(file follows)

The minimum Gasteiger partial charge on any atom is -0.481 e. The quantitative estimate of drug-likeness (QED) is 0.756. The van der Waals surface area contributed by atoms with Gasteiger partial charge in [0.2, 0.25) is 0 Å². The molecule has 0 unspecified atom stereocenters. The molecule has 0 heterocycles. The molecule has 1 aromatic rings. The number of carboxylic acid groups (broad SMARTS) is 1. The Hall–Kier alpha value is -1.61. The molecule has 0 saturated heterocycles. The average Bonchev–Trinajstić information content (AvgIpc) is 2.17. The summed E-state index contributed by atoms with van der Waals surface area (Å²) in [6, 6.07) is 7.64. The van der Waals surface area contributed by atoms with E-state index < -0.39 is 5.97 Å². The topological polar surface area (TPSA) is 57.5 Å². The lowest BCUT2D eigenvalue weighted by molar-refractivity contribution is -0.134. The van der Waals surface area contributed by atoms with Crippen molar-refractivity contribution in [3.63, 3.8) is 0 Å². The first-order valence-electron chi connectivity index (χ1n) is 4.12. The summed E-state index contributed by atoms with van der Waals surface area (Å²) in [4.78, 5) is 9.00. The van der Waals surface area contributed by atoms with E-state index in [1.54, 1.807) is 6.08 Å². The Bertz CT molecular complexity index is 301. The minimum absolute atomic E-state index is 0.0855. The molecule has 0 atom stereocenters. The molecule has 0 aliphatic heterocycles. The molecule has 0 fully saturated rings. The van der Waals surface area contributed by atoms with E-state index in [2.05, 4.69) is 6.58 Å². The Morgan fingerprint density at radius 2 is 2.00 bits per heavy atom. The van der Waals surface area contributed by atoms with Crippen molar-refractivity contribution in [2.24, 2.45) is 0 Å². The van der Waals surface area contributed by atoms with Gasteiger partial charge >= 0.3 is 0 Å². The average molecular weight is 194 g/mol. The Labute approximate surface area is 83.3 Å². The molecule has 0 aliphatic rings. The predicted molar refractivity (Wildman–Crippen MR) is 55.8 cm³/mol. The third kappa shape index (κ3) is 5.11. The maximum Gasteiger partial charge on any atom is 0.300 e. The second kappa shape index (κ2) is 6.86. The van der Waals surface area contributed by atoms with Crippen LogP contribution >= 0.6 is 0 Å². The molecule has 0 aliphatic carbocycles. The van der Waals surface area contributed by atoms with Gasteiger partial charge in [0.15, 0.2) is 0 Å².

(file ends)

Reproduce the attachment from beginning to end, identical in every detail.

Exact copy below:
The minimum Gasteiger partial charge on any atom is -0.481 e. The quantitative estimate of drug-likeness (QED) is 0.756. The van der Waals surface area contributed by atoms with Gasteiger partial charge in [0.2, 0.25) is 0 Å². The molecule has 0 unspecified atom stereocenters. The molecule has 0 heterocycles. The molecule has 1 aromatic rings. The number of carboxylic acid groups (broad SMARTS) is 1. The Hall–Kier alpha value is -1.61. The molecule has 0 saturated heterocycles. The average Bonchev–Trinajstić information content (AvgIpc) is 2.17. The summed E-state index contributed by atoms with van der Waals surface area (Å²) in [6, 6.07) is 7.64. The van der Waals surface area contributed by atoms with E-state index < -0.39 is 5.97 Å². The topological polar surface area (TPSA) is 57.5 Å². The lowest BCUT2D eigenvalue weighted by molar-refractivity contribution is -0.134. The van der Waals surface area contributed by atoms with Crippen molar-refractivity contribution in [3.63, 3.8) is 0 Å². The first-order valence-electron chi connectivity index (χ1n) is 4.12. The summed E-state index contributed by atoms with van der Waals surface area (Å²) in [4.78, 5) is 9.00. The van der Waals surface area contributed by atoms with E-state index in [1.54, 1.807) is 6.08 Å². The Bertz CT molecular complexity index is 301. The minimum absolute atomic E-state index is 0.0855. The molecule has 0 atom stereocenters. The molecule has 0 aliphatic heterocycles. The molecule has 0 fully saturated rings. The van der Waals surface area contributed by atoms with E-state index in [2.05, 4.69) is 6.58 Å². The Morgan fingerprint density at radius 2 is 2.00 bits per heavy atom. The van der Waals surface area contributed by atoms with Crippen molar-refractivity contribution in [2.24, 2.45) is 0 Å². The van der Waals surface area contributed by atoms with Gasteiger partial charge >= 0.3 is 0 Å². The average molecular weight is 194 g/mol. The Labute approximate surface area is 83.3 Å². The molecule has 0 aliphatic rings. The predicted molar refractivity (Wildman–Crippen MR) is 55.8 cm³/mol. The third kappa shape index (κ3) is 5.11. The maximum Gasteiger partial charge on any atom is 0.300 e. The second kappa shape index (κ2) is 6.86. The van der Waals surface area contributed by atoms with Crippen LogP contribution >= 0.6 is 0 Å². The molecule has 0 aliphatic carbocycles. The van der Waals surface area contributed by atoms with Gasteiger partial charge in [0.15, 0.2) is 0 Å².